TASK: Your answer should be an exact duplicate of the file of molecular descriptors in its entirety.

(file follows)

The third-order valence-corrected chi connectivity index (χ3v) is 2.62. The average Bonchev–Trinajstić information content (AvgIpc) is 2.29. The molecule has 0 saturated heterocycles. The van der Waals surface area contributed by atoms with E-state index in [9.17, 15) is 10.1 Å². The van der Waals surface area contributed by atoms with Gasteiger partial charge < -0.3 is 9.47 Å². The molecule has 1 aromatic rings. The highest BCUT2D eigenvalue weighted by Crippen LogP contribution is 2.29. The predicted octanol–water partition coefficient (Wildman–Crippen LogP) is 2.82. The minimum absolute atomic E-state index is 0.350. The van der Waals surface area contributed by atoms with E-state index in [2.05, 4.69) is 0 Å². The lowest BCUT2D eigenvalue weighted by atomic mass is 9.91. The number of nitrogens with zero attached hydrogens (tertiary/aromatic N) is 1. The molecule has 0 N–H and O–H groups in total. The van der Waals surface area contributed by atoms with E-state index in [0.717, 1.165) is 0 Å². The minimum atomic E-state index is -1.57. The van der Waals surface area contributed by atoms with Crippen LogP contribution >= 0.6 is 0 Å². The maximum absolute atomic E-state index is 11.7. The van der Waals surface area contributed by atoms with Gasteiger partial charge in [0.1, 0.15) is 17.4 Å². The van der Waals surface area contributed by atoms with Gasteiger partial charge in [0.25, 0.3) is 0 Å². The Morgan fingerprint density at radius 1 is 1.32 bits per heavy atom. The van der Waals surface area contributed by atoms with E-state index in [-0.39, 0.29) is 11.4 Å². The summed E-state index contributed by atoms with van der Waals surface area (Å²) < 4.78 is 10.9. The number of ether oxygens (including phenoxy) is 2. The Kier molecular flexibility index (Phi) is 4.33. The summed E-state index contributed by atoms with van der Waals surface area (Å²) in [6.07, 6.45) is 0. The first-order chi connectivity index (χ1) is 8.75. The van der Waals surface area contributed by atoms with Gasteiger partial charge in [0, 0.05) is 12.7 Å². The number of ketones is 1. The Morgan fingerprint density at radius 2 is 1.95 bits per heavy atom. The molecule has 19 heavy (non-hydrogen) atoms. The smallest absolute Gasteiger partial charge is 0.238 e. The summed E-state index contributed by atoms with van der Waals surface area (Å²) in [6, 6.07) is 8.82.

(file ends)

The third-order valence-corrected chi connectivity index (χ3v) is 2.62. The average Bonchev–Trinajstić information content (AvgIpc) is 2.29. The molecule has 0 saturated heterocycles. The van der Waals surface area contributed by atoms with E-state index in [9.17, 15) is 10.1 Å². The van der Waals surface area contributed by atoms with Gasteiger partial charge < -0.3 is 9.47 Å². The molecule has 1 aromatic rings. The highest BCUT2D eigenvalue weighted by Crippen LogP contribution is 2.29. The predicted octanol–water partition coefficient (Wildman–Crippen LogP) is 2.82. The minimum absolute atomic E-state index is 0.350. The van der Waals surface area contributed by atoms with E-state index in [2.05, 4.69) is 0 Å². The lowest BCUT2D eigenvalue weighted by atomic mass is 9.91. The number of nitrogens with zero attached hydrogens (tertiary/aromatic N) is 1. The molecule has 0 N–H and O–H groups in total. The van der Waals surface area contributed by atoms with E-state index in [0.717, 1.165) is 0 Å². The minimum atomic E-state index is -1.57. The van der Waals surface area contributed by atoms with Crippen LogP contribution >= 0.6 is 0 Å². The maximum absolute atomic E-state index is 11.7. The van der Waals surface area contributed by atoms with Gasteiger partial charge in [0.1, 0.15) is 17.4 Å². The van der Waals surface area contributed by atoms with Gasteiger partial charge in [0.25, 0.3) is 0 Å². The Morgan fingerprint density at radius 1 is 1.32 bits per heavy atom. The van der Waals surface area contributed by atoms with E-state index in [-0.39, 0.29) is 11.4 Å². The summed E-state index contributed by atoms with van der Waals surface area (Å²) < 4.78 is 10.9. The number of ether oxygens (including phenoxy) is 2. The Kier molecular flexibility index (Phi) is 4.33. The summed E-state index contributed by atoms with van der Waals surface area (Å²) in [6.07, 6.45) is 0. The first-order chi connectivity index (χ1) is 8.75. The van der Waals surface area contributed by atoms with Gasteiger partial charge in [0, 0.05) is 12.7 Å². The number of ketones is 1. The Morgan fingerprint density at radius 2 is 1.95 bits per heavy atom. The molecule has 19 heavy (non-hydrogen) atoms. The smallest absolute Gasteiger partial charge is 0.238 e. The summed E-state index contributed by atoms with van der Waals surface area (Å²) in [6, 6.07) is 8.82.